Chase Elliott’s shoes honor father’s record Talladega qualifying run

When it comes to speed in NASCAR, the first thought of any die-hard fan should be Bill Elliott’s record-setting qualifying lap of 212.809 miles per hour at Talladega Superspeedway in 1987.

Thirty years after that accomplishment, Bill’s son, Chase will start eighth at Talladega and rock some kicks that honor his father’s accomplishment.

“I’m really excited about the shoes,” Elliott said during a media availability at Talladega. “I would take them off and show you, but that would take me a minute. I posted a picture on my Instagram if anybody is interested. It was 30 years ago this weekend that Dad ran 212 mph here in that old Coors car, which I think it’s really cool.”

TALLADEGA, AL - MAY 05: A detailed view of shoes worn by Chase Elliott, driver of the #24 Hooters Chevrolet, commemorating his father Bill Elliott's 212.809 qualifying lap time, during practice for the Monster Energy NASCAR Cup Series GEICO 500 at Talladega Superspeedway on May 5, 2017 in Talladega, Alabama. (Photo by Chris Graythen/Getty Images)

The younger Elliott knows the importance of his father’s feat, even though it came nearly nine years before he was born.

“He still has a few of his Coors cars in the shop and I always think it’s pretty neat to look at them and see how they were built and what they put into them and just how simple everything was,” Chase Elliott said. “They just tried to simplify things as best they could. They were kind of in their own box with having the spoiler laid back as far as it could possibly go. Like he says, they just didn’t know any better. They did it their own way and did really good at it. I think it’s really cool and a great part of racing history in general. Obviously, I’m a little biased because of my dad.”

Bill reflected on his record-breaking run on its 30th anniversary and how it capped off a climb from humble roots in the small town of Dawsonville, Georgia.

“I think the qualifying record at Talladega just kind of puts an exclamation point on our legacy. I’m talking about for our whole family – me, Dan, Ernie and my dad,” said Bill Elliott. “We came out of nothing. We came out of a little town in Dawsonville, Georgia that wasn’t even on the map. We were kind of like David and Goliath with what we did and what we accomplished.”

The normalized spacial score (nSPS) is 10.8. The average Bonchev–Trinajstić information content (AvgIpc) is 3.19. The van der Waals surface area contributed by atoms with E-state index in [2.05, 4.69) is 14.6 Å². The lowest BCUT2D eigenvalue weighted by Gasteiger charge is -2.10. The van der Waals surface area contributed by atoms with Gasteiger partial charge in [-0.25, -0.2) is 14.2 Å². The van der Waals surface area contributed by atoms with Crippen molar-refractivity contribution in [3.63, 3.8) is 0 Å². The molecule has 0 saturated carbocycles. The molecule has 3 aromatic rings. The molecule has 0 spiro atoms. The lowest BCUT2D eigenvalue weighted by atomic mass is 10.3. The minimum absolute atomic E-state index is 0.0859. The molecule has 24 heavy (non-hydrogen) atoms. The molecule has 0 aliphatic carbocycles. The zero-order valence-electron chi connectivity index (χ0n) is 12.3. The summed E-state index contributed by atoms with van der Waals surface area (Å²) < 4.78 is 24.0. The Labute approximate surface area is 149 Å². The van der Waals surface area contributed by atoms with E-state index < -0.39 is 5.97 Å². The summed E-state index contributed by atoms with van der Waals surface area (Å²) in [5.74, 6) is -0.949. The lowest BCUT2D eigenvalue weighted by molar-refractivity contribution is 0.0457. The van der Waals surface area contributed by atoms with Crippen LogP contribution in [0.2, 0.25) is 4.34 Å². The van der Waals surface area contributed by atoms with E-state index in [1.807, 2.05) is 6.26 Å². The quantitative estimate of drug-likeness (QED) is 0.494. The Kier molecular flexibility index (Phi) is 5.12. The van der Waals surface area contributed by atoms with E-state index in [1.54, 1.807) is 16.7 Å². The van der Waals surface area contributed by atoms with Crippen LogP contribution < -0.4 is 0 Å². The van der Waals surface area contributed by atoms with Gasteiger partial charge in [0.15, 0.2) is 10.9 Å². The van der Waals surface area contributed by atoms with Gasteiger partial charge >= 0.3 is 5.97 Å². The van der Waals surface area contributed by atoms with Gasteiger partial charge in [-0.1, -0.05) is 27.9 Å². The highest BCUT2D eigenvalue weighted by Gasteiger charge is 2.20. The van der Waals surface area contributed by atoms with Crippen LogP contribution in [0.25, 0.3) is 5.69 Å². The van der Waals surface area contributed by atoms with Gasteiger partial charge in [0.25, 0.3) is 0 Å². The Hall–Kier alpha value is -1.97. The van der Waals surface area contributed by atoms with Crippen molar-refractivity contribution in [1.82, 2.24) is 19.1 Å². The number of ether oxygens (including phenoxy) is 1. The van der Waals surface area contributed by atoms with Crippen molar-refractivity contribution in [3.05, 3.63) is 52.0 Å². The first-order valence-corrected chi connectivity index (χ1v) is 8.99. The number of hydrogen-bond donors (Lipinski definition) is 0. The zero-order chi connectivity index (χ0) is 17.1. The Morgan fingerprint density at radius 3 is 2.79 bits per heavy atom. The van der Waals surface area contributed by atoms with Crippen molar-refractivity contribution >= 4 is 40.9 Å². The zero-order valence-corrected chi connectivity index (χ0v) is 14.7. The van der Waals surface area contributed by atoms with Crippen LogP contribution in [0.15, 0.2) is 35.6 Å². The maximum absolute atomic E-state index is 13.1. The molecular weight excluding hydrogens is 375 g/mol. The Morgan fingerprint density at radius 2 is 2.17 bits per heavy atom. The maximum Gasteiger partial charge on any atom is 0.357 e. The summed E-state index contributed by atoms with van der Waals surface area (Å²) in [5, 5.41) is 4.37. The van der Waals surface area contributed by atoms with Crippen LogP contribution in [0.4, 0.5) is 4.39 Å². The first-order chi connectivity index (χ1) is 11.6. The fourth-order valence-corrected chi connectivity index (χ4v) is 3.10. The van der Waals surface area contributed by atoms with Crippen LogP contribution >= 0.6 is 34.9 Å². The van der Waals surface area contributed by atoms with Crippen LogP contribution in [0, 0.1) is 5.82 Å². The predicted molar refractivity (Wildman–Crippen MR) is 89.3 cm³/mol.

It didn’t take Bill long to become a household name in NASCAR as he won the Most Popular Driver award a record 16 times during his career, but he achieved a mythical status that day at Talladega.

“The fans went nuts. They loved it. They loved that stuff back then. The faster the better,” said Elliott. “We had worked so hard to get to that point that it was very satisfying from our end. We put a lot of effort into our speedway programs and already had really good power, so we were able to kind of marry it all together.”

When you follow in the footsteps of your dad’s success, there’s plenty to listen to and take away. Chase has focused on his father’s advice with fans in his young career.

“But, I think from a fan’s perspective, one thing (Bill Elliott) has always talked about is you may show up to events and you might have some folks that don’t care to be there and some that do care to be there, but if there’s just one person there that you could change their day and make their day worth coming for, or getting up for, then our job is good. At the end of the day, I think we’ve done our part. All it takes is one person and I agree with that. If you can change one person’s day for the better, I think it’s all worth it.”

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With the advancements in driver safety and the addition of restrictor plates, Chase won’t have the chance to break his father’s record on the race track anytime soon, but he’d hop behind the wheel of that 1987 Ford Thunderbird if given the opportunity.

“I don’t know that I could handle it. But, I would definitely try, for sure. I’d love to give it a shot,” Chase Elliott said. “But, I don’t know that I would have what it takes to hold her wide-open. That’s not easy back then. Those things. I remember Dad telling me stories. They basically kept leaning the spoiler back until he just couldn’t take it anymore. And that was how they figured out when to stop. He kept pushing the limit until he couldn’t drive it, which is pretty cool, really.”

While his father didn’t comment on if his son could handle the speed of his 1987 Thunderbird, he knows today’s cars could easily beat that speed if some modifications were made.

“It would be broken easily if you had the latitude to do the things that we did as far as taking more drag out of the car, but with the current configuration and the spoilers they run on the cars today, it won’t be broken,” Bill Elliott said. “But it’s dictated by the evolution of the sport and the safety of the drivers. That being said, if you unrestricted the cars, and with the way technology is today, I don’t know why they wouldn’t go over there and run 225-230. I mean, we had 625 horsepower back then and now they’ve got 850 to the rear wheels. If you put all of that together today, the sky is the limit.”